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Five Former Players Accused of Sexual Harassment in Lawsuit

On-air talent has been suspended while the NFL Network investigates the sexual harassment allegations.

Six men—including five former NFL players—have now been suspended across three sports media organizations following detailed allegations of sexual harassment from a former NFL Network employee. Jami Cantor, who worked for the network from 2006 into ’16, made the claims as part of a lawsuit against the company. The NFL Network suspended Marshall Faulk, Ike Taylor, and Heath Evans after Cantor accused them of exposing themselves to her either in person or electronically. She also claims Faulk touched her inappropriately. ESPN has suspended Eric Davis and Donovan McNabb pending an investigation; Cantor alleges that Davis groped her and that McNabb sent explicit text messages.

Eric Weinberger, a former executive producer at NFL Network, was suspended by The Ringer, which said it would conduct its own investigation into Cantor's claim that Weinberger sent her lewd pictures and texts. Deadspin has posted the full complaint.

Michael McCann broke down the implications of the lawsuit and the claims within it. For a bigger picture look at the news and its significance, we turned to Jessica Luther, the author of Unsportsmanlike Conduct: College Football and the Politics of Rape and a freelance reporter who has written about the intersection of sports and sexual violence. 

FELDMAN: What has the reaction been to this news?

LUTHER: My initial reaction was, "and here we go," in that #MeToo had finally made it to sports media, and I assumed it always would (it was only back in July when Jamie Horowitz was fired from FOX Sports because of sexual harassment and sports media is so overwhelmingly male, moreso than, I believe, any other media). But my lack of surprise does not mean I was not floored and, quite frankly, disgusted at the behavior that was detailed in the lawsuit and subsequent legal filings.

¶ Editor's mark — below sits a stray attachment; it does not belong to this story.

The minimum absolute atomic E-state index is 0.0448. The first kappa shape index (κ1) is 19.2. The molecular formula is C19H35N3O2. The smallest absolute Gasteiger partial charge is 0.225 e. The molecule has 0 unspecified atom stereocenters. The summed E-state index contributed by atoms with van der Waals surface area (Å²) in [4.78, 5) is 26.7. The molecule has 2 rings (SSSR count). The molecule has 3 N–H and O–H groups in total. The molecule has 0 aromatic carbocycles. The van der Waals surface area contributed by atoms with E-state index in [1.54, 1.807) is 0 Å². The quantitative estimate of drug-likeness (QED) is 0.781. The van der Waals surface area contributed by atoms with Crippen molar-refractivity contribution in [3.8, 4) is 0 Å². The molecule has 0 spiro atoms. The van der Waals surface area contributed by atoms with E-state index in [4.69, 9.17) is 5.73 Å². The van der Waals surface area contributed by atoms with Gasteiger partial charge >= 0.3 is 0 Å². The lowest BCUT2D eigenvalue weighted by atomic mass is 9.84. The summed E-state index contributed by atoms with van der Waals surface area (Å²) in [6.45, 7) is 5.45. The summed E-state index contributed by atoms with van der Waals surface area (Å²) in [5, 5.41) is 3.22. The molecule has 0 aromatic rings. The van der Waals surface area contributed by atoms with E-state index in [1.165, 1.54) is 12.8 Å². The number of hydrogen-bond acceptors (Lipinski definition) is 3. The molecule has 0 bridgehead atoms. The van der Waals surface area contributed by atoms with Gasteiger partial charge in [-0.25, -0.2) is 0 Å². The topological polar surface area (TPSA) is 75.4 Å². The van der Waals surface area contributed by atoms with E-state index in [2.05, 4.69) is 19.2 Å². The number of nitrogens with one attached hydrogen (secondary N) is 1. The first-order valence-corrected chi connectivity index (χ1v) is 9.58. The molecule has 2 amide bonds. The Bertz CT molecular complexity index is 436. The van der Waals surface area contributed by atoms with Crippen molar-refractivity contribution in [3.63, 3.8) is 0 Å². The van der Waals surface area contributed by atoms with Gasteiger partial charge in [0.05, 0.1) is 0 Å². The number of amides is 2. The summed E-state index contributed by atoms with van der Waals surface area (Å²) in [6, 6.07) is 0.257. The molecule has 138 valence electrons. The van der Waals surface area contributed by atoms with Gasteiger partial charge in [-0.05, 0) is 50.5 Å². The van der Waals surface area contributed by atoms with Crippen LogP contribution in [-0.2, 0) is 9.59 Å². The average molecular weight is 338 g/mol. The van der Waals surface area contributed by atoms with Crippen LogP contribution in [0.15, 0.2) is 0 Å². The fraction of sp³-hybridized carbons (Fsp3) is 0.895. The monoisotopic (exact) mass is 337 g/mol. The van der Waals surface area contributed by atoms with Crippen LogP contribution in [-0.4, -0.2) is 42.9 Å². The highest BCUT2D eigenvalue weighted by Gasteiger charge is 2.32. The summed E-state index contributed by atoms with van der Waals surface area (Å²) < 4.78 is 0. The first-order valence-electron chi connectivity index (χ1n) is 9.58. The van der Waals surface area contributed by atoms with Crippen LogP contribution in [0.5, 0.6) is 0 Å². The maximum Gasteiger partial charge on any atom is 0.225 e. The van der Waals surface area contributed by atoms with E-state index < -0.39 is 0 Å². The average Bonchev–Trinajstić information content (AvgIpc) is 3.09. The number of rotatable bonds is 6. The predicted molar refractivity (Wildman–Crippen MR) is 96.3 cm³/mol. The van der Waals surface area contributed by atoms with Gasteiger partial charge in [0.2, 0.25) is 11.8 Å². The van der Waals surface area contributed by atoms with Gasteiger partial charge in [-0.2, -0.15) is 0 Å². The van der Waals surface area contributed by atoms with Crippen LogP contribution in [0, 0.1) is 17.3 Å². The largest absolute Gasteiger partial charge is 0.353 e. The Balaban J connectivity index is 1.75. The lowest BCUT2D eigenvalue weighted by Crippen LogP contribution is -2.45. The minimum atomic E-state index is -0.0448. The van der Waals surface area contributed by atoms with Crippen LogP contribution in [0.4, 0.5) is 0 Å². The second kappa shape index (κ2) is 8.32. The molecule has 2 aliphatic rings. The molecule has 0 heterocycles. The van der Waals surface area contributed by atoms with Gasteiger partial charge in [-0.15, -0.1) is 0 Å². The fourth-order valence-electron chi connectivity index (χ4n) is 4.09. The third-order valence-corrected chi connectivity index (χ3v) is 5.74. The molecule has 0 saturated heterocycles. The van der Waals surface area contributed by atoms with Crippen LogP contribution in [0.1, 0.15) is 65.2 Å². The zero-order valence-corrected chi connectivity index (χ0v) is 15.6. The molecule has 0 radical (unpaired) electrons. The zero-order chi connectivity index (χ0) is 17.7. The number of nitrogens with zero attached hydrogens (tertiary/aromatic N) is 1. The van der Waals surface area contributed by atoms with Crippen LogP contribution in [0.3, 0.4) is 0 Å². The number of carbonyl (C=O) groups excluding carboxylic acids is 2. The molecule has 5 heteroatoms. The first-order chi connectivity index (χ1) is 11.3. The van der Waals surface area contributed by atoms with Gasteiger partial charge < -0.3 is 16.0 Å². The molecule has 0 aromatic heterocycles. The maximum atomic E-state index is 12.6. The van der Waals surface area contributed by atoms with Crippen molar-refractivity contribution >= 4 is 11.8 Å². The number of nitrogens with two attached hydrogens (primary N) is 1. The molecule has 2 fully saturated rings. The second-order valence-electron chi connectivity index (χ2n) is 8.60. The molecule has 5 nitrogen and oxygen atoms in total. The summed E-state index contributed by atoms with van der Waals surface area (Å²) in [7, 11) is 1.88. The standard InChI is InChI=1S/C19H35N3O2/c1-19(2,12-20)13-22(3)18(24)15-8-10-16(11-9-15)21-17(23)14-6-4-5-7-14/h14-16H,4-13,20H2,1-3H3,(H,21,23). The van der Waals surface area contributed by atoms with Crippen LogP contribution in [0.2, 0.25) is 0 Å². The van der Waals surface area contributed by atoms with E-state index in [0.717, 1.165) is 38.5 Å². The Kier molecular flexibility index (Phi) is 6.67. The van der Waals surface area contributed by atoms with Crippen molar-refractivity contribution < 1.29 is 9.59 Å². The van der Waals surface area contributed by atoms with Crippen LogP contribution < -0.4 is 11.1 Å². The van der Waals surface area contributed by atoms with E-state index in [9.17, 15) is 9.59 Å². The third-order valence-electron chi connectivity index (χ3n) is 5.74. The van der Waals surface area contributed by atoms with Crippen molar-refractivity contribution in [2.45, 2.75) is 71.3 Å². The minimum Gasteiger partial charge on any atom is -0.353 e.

FELDMAN: You've said that some of the toxic aspects of football "excuses or even protects bad male behavior (and) recreates hierarchy that can be harmful to women." Could those toxic aspects of 'locker room culture' seep into sports media organizations as well, particularly ones dominated by former players?​

LUTHER: This is a tricky question. I mean, yes, is the short answer. That mentality that we have a cultural shorthand for—"locker room behavior"—could certainly carry over into work spaces and I think making that connection is useful to a degree. But I think it's important to note, especially in this moment, that in any space that has hierarchy, where power is distributed unevenly, the space is mainly full of men, and the men are the ones in that space that hold the power (or the vast majority of power), you are going to find the kind of stuff we saw detailed in the lawsuit about the NFL Network, as well as in Hollywood circles, or newsrooms, or within athletic departments, or on Broadway, or in Silicon Valley, etc.

FELDMAN: How do you see the #MeToo movement impacting women, sports, and media?

LUTHER: I honestly can't say. I don't know what the #MeToo movement's legacy will be generally. Sports media, as I said before, is overwhelming male (there are estimates between 85 and 90% of sports reporters and editors are men) and so speaking out about harassment or assault in that space is particularly hard because it's unclear how receptive people within sports media (men) will be to those reports and what the lasting impact will be on the people who come forward. What I hope is that men, in particular, in sports media are listening, are not just pointing fingers but are taking stock of their own past behaviors, are pledging to seriously address how power works to the detriment of specific people within sports media and then actually doing something (anything) about it, and are going to look at how not diverse sports media is (not just with gender, but race and sexuality and class etc.) and actively work to change that. 

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